The past 4 months have seen sub-surface heat shift towards the surface. Compared to July 2023, warm sub-surface anomalies in the eastern Pacific have decreased slightly, while increasing slightly near the Date Line. In the western Pacific, temperatures have decreased such that most of the water column is now close to average. Below average temperatures have started to appear between 125 m and 250 m depth west of 165°E.

For the 5 days ending 22 October 2023, sub-surface temperatures were warmer than average across the upper levels of the equatorial Pacific between the surface to around 100 m depth in the eastern Pacific, and between the surface to around 150 m depth in the western Pacific. Much of this region was more than 2 °C warmer than average, with anomalies more than 4 °C warmer than average east of 130°E.

Compared to last fortnight, warm anomalies in the eastern Pacific have decreased in strength while there has been a slight expansion of warmth in the western Pacific.

An El Niño and a positive IOD are underway.

Oceanic indicators exhibit a clear El Niño state. Central and eastern Pacific sea surface temperatures (SSTs) continue to exceed El Niño thresholds, with warmer than average waters beneath the surface supporting the warmth at the surface. Models indicate some further warming of central to eastern Pacific SSTs is likely, with SSTs remaining above El Niño thresholds into the early southern hemisphere autumn 2024.

Broadscale pressure and cloudiness patterns over the Pacific reflect El Niño. Trade wind strength over the past fortnight has been weaker than average over most of the Pacific.

El Niño typically leads to reduced spring and early summer rainfall for eastern Australia, and warmer days for the southern two-thirds of the country.

A positive Indian Ocean Dipole (IOD) is underway. All models indicate that this positive IOD will likely be sustained to at least December. A positive IOD typically leads to reduced spring rainfall for central and south-east Australia and can increase the drying influence of El Niño.

When a positive IOD and El Niño occur together, their drying effect is typically stronger and more widespread across Australia.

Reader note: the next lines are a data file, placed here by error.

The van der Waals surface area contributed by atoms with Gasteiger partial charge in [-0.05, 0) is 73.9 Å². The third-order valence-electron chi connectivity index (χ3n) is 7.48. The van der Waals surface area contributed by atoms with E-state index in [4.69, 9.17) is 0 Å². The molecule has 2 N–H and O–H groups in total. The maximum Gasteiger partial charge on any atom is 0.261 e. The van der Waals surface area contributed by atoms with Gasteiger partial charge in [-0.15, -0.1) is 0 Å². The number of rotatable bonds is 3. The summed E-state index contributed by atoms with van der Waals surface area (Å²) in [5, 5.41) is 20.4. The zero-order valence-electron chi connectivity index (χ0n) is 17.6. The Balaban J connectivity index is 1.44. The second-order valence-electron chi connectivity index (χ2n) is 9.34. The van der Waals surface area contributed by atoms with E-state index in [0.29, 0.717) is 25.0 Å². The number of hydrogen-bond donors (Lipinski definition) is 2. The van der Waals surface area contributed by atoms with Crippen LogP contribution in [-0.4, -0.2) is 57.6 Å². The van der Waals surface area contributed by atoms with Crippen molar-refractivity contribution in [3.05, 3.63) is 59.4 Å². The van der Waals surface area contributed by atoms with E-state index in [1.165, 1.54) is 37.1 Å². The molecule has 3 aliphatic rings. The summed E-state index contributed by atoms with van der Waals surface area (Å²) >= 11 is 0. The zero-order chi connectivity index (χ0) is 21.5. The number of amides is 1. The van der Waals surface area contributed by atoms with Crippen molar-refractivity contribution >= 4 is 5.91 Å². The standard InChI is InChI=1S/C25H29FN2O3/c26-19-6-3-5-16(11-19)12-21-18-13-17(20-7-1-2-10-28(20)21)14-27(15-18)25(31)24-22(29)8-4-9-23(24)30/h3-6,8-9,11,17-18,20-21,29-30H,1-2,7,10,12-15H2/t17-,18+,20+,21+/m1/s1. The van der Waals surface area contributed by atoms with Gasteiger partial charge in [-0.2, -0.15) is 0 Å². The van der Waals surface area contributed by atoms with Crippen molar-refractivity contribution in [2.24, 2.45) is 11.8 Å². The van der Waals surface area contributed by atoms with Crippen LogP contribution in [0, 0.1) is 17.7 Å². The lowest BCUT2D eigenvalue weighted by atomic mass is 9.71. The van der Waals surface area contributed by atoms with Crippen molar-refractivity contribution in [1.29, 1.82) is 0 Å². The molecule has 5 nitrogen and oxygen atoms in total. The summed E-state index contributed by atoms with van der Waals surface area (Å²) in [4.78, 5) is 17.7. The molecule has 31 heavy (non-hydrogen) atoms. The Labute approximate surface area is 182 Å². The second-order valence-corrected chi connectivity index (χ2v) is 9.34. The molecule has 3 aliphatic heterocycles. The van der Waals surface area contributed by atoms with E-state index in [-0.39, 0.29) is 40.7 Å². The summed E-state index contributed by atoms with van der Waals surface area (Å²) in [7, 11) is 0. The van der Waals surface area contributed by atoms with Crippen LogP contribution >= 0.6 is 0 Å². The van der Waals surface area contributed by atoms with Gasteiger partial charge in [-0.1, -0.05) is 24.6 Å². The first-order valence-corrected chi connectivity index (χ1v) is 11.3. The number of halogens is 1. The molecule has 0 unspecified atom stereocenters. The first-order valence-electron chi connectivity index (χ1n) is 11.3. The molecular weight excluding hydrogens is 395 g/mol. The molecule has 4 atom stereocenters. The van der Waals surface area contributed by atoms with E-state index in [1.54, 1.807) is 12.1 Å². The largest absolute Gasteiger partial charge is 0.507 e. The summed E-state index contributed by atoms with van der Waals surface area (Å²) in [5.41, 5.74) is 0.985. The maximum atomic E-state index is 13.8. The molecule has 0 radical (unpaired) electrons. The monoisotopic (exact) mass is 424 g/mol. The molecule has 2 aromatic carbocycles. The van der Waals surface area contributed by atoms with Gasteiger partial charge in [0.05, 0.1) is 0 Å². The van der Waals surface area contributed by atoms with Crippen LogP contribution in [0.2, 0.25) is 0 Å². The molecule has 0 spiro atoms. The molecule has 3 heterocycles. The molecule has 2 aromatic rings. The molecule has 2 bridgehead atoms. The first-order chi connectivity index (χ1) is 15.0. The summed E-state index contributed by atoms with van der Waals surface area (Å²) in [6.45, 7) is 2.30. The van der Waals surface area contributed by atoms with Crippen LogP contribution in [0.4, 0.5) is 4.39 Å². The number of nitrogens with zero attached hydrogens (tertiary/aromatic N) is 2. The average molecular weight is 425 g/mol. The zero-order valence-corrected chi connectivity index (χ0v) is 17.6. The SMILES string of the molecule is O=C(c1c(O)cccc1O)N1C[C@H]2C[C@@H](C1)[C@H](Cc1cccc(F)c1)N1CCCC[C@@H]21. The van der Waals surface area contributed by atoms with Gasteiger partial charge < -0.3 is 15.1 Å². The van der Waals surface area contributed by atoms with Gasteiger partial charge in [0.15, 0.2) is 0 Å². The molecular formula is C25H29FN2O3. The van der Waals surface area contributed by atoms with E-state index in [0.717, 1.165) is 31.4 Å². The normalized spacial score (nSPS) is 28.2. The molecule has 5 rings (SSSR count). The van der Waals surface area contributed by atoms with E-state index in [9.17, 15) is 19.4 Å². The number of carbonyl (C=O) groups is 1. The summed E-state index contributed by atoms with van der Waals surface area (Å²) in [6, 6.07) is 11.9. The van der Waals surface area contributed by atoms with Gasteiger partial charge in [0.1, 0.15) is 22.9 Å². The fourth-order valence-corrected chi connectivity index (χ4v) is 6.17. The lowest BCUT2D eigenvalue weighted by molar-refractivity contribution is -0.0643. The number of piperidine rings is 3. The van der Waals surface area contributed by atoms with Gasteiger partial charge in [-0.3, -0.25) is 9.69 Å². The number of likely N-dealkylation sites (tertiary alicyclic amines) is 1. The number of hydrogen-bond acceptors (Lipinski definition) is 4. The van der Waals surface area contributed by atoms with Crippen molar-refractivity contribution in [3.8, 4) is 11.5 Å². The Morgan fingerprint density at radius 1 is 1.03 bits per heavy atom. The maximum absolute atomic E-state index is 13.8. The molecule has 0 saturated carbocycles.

The Madden–Julian Oscillation (MJO) is currently weak. Most surveyed models indicate it will strengthen in the coming week. However, there is disagreement between models regarding the location of the pulse. Some models suggest the Western Pacific while others forecast development of the MJO over the eastern Pacific or tropical Americas regions.

The Southern Annular Mode (SAM) index is currently neutral with forecasts indicating it will remain mostly neutral over the coming fortnight.

The long-range forecast for Australia indicates warmer than average conditions are likely across Australia from November to January with below average rainfall across much of Australia excluding parts of the southeast. The Bureau's climate model takes into account all influences from the oceans and atmosphere when generating its long-range forecasts.

Global warming

Global warming continues to influence Australian and global climate. Global sea surface temperatures (SSTs) were warmest on record for their respective months during April to September 2023.

Australia’s climate has warmed by an average of 1.48 ± 0.23 °C since national records began in 1910. There has also been a trend towards a greater proportion of rainfall from high intensity, short duration rainfall events, especially across northern Australia. This is due to a combination of natural variability on decadal timescales and changes in large-scale circulation caused by an increase in greenhouse gas emissions.

The Southern Annular Mode (SAM) index is currently neutral with forecasts indicating it will remain mostly neutral over the coming fortnight. During spring, a neutral SAM is associated with typical climate conditions for Australia.

Central and eastern Pacific sea surface temperatures (SSTs) currently exceed El Niño thresholds. International climate models suggest some further warming of the central and eastern tropical Pacific Ocean is likely. All surveyed models indicate SSTs will remain above El Niño thresholds into early southern hemisphere autumn, 2024.

Closer to Australia, Bureau long-range forecasts indicate warmer than average SSTs (up to around 2 °C warmer than average) off the coast of south-east Australia will likely continue into at least southern hemisphere summer 2023–24.

El Niño typically increases the chance of below average winter–spring rainfall in eastern Australia and warmer than average days for the southern two-thirds of Australia.

Product code: IDCKGEWW00